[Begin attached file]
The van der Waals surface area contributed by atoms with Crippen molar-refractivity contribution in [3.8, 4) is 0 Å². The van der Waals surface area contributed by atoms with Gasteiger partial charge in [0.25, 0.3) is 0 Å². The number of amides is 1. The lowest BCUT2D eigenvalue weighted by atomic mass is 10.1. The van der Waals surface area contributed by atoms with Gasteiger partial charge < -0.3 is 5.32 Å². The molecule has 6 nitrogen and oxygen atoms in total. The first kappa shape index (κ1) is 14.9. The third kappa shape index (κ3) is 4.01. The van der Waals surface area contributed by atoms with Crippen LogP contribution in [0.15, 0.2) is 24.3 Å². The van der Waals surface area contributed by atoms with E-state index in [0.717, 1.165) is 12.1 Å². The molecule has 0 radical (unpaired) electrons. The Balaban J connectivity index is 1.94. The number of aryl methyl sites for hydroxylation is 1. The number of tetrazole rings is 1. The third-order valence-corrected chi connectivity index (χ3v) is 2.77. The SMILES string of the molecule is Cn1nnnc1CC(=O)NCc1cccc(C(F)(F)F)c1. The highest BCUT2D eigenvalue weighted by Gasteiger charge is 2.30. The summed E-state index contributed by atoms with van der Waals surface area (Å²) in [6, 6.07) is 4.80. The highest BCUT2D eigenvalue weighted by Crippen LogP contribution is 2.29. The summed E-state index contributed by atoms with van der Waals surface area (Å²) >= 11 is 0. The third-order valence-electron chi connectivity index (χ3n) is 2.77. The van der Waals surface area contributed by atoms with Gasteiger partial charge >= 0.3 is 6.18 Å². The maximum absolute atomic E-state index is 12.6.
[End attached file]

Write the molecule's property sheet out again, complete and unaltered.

The van der Waals surface area contributed by atoms with Crippen molar-refractivity contribution in [3.8, 4) is 0 Å². The van der Waals surface area contributed by atoms with Gasteiger partial charge in [0.25, 0.3) is 0 Å². The number of amides is 1. The lowest BCUT2D eigenvalue weighted by atomic mass is 10.1. The van der Waals surface area contributed by atoms with Gasteiger partial charge < -0.3 is 5.32 Å². The molecule has 6 nitrogen and oxygen atoms in total. The first kappa shape index (κ1) is 14.9. The third kappa shape index (κ3) is 4.01. The van der Waals surface area contributed by atoms with Crippen LogP contribution in [0.15, 0.2) is 24.3 Å². The van der Waals surface area contributed by atoms with E-state index in [0.717, 1.165) is 12.1 Å². The molecule has 0 radical (unpaired) electrons. The Balaban J connectivity index is 1.94. The number of aryl methyl sites for hydroxylation is 1. The number of tetrazole rings is 1. The third-order valence-corrected chi connectivity index (χ3v) is 2.77. The SMILES string of the molecule is Cn1nnnc1CC(=O)NCc1cccc(C(F)(F)F)c1. The highest BCUT2D eigenvalue weighted by Gasteiger charge is 2.30. The summed E-state index contributed by atoms with van der Waals surface area (Å²) in [6, 6.07) is 4.80. The highest BCUT2D eigenvalue weighted by Crippen LogP contribution is 2.29. The summed E-state index contributed by atoms with van der Waals surface area (Å²) >= 11 is 0. The third-order valence-electron chi connectivity index (χ3n) is 2.77. The van der Waals surface area contributed by atoms with Gasteiger partial charge >= 0.3 is 6.18 Å². The maximum absolute atomic E-state index is 12.6.